Tags:  Author: Joseph N. Molina III  Court of Appeals  election  House of Representatives  judges  midterms  voting 

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Down Ballot

Posted By Joseph N. Molina III, Tuesday, September 25, 2018

On Tuesday, November 6, Kansans will head to the polls to elect a new governor, four U.S. Representatives, four statewide officials, one state senator and 125 Kansas representatives. These races— especially for governor—will dominate our televisions, radios and mailboxes for the next six weeks. Most of the campaign money will be spent on the nine statewide races, and your individual districts will see thousands of dollars used on local races. What probably won’t get much attention this year is those other candidates down ballot: candidates for court of appeals judges and district court judges—even some individuals running for magistrate judge spots.

Kansas uses three methods to select its judges. The Kansas Supreme Court and over half of all district court judges are picked using the merit selection process. The court of appeals judges are selected using a modified appoint/confirm process, leaving the remainder to be selected via partisan elections in their local jurisdictions. While the selection process differs significantly (Kansas is the only state that uses all three processes) they have one thing in common: to keep your seat, you must appear on the general election ballot. In partisan election districts, a judge may have to face off against an opponent. In districts using the merit selection process, a judge must sit for retention. Either way, to stay on the bench, judges must face the citizens of Kansas and get their votes. See: http://www.kscourts.org/kansas-courts/district-courts/process.asp

Elections of judges in Kansas are very similar to elections for any other office. There is a primary in which the individual with the most votes advances to the general election to face off against the winner from the other party. The winner of the general election takes the bench with a four-year term, after which the process repeats itself.

This year the following districts will hold partisan judicial elections:

· 13th District

· 14th District

· 15th District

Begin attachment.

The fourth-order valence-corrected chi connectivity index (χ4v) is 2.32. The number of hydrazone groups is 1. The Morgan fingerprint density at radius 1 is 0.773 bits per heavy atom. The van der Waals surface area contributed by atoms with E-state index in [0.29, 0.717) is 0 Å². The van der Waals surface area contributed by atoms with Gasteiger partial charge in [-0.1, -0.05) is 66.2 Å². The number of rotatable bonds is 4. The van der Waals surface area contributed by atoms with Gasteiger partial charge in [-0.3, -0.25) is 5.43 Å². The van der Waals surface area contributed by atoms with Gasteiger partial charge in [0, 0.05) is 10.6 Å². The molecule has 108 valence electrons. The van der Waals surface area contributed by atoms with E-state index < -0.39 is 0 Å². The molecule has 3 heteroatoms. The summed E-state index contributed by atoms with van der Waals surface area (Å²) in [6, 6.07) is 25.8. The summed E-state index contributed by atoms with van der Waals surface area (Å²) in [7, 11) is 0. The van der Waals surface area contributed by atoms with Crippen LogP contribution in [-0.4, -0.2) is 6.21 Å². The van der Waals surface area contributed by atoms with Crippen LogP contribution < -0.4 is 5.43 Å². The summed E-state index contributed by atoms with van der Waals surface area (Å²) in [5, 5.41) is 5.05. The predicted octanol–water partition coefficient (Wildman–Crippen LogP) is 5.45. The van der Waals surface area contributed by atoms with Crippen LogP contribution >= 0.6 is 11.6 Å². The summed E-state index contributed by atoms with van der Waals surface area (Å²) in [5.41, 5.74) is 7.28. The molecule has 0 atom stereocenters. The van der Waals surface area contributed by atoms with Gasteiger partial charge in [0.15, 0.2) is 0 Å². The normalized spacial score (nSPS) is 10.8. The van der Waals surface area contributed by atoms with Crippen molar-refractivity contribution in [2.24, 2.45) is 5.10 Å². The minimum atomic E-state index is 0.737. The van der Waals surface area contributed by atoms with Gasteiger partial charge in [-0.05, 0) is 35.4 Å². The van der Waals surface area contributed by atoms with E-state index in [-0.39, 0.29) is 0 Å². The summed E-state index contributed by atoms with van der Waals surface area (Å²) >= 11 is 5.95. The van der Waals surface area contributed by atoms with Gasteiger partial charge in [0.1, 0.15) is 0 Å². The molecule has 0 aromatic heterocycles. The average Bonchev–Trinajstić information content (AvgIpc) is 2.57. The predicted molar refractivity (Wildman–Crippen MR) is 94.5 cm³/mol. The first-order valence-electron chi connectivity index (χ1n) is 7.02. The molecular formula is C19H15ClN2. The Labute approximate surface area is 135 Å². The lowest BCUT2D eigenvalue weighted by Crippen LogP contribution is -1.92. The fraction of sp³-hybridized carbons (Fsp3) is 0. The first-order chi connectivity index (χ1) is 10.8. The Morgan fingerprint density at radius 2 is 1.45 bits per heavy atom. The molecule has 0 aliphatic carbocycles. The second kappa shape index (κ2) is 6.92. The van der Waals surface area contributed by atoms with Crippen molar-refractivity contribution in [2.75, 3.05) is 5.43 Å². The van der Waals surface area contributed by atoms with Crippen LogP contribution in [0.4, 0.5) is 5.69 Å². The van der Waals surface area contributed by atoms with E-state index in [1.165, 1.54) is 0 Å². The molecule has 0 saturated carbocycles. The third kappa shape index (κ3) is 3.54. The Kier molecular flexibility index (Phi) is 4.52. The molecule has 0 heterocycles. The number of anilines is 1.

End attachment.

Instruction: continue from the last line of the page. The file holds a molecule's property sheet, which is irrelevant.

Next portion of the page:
· 16th District

· 17th District

· 18th District

· 19th District

· 20th District

· 22nd District

· 23rd District

· 24th District

· 26th District

· 27th District

· 29th District[2]

 

Some districts provide information on the judges. For instance, in the 18th Judicial District (Sedgwick County), the Wichita Eagle and the Wichita Bar Association do an online survey every two years. They provide the results via website. This year’s survey can be found at: https://www.kansas.com/news/special-reports/judging-the-judges/.

In retention elections, district judges do not compete against an opponent; rather, voters have the option to vote “yes” to retain or “no” to remove from the bench. To keep the seat ,the judge must receive a majority of “yes” votes. If the judge receives a majority of “no” votes, the position becomes vacant.

The 10th Judicial District also provides voter information on judges sitting for retention in that district. The Johnson County Bar Association puts together judicial evaluations by surveying over 2,000 Johnson County lawyers. The results can be found at: https://www.jocobar.org/page/judicialevals2018

Kansas Court of Appeals judges must sit for retention every four years (six years for Kansas Supreme Court Justices).  The process is staggered so only seven court of appeals judges face retention each election. As in district judge retention elections, voters have the option to vote “yes” to retain or “no” to remove from the bench. The only difference is, the entire state gets to decide on court of appeals judges.

You can view who is running for Kansas Court of Appeals judge, district court judge or District magistrate judge here: http://www.kssos.org/elections/elections_upcoming_candidate_display.asp

These races are essential to our system of justice, so please take a few more minutes to fill out these down ballot races. 

Tags:  Author: Joseph N. Molina III  election  midterms